It turns out Joe Biden and Donald Trump have at least one thing in common besides being President: Not trusting TikTok. The Biden administration is considering a new set of regulations against apps owned by “foreign adversaries” that could ultimate cause problems for popular products like TikTok.
The new rule — “Securing the Information and Communications Technology and Services Supply Chain; Connected Software Applications” — was proposed by the Commerce Department last November. The department is now reviewing public comments about the proposed rule (the public commentary period ended in December).
According to Commerce, the rule is intended to comply with Joe Biden’s June, 2021 executive order, (itself a continuation of a 2019 Donald Trump executive order), concerning the proliferation of apps and software owned and operated by Chinese companies. Both executive orders expressed concerns about, among other things, collection of personal information that could be used harmfully by “foreign adversaries.”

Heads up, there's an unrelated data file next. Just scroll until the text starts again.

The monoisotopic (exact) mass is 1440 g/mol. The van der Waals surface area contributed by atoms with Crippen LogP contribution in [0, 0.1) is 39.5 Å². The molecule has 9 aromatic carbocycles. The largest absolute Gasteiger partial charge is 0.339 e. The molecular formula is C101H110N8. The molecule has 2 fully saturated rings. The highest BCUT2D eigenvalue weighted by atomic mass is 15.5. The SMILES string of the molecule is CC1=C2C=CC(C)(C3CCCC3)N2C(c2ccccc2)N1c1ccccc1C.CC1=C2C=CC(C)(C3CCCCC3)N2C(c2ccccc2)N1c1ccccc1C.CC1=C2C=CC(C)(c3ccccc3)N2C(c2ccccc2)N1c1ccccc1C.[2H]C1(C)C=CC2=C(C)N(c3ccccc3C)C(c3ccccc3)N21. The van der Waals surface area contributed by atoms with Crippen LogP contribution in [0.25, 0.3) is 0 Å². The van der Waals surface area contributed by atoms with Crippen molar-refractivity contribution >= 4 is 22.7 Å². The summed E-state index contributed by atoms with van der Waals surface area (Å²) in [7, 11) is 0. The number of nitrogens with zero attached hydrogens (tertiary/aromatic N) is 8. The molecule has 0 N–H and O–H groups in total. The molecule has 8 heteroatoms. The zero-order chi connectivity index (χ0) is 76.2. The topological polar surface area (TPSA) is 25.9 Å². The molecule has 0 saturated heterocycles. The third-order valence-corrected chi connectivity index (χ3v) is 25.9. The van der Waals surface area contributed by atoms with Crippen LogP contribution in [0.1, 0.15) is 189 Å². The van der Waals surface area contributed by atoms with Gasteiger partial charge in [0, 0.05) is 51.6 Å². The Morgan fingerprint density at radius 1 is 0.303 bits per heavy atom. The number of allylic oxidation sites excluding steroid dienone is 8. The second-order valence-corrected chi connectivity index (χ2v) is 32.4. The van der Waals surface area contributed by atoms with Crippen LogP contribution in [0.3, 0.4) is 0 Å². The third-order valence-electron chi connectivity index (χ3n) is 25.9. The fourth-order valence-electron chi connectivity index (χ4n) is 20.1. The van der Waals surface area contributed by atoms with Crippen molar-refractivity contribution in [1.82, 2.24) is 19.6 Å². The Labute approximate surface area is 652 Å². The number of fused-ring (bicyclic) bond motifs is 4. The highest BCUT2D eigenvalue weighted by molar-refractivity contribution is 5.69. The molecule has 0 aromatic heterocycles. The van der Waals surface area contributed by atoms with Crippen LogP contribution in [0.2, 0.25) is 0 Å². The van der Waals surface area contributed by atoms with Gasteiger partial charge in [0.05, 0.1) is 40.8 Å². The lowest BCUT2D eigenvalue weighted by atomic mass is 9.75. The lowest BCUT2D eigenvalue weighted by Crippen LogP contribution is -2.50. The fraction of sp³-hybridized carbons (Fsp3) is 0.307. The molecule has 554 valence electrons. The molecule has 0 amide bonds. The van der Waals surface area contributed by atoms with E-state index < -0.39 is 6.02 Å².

If enacted, the rules “would amend the Supply Chain Rule to provide for additional criteria that the Secretary of Commerce (the Secretary) may consider specifically when determining whether ICTS Transactions (as defined in the Supply Chain Rule) that involve connected software applications present an undue or unacceptable risk.”
It would also change the definition of ICTS — Information and Communications Technology and Services — to include “connected software applications.” Therefore such apps, like TikTok, which is owned by ByteDance, could be audited to ensure their data collection complies with U.S. law.
“The Biden administration believes certain countries, including the People’s Republic of China (PRC), seek to leverage digital technologies and Americans’ data in ways that present unacceptable national security risks while advancing authoritarian controls and interests,” National Security Council spokesperson Saloni Sharma said in a statement provided to The Washington Post.
The Commerce Department has not announced a timeline for when, if at all, the new rule could be approved.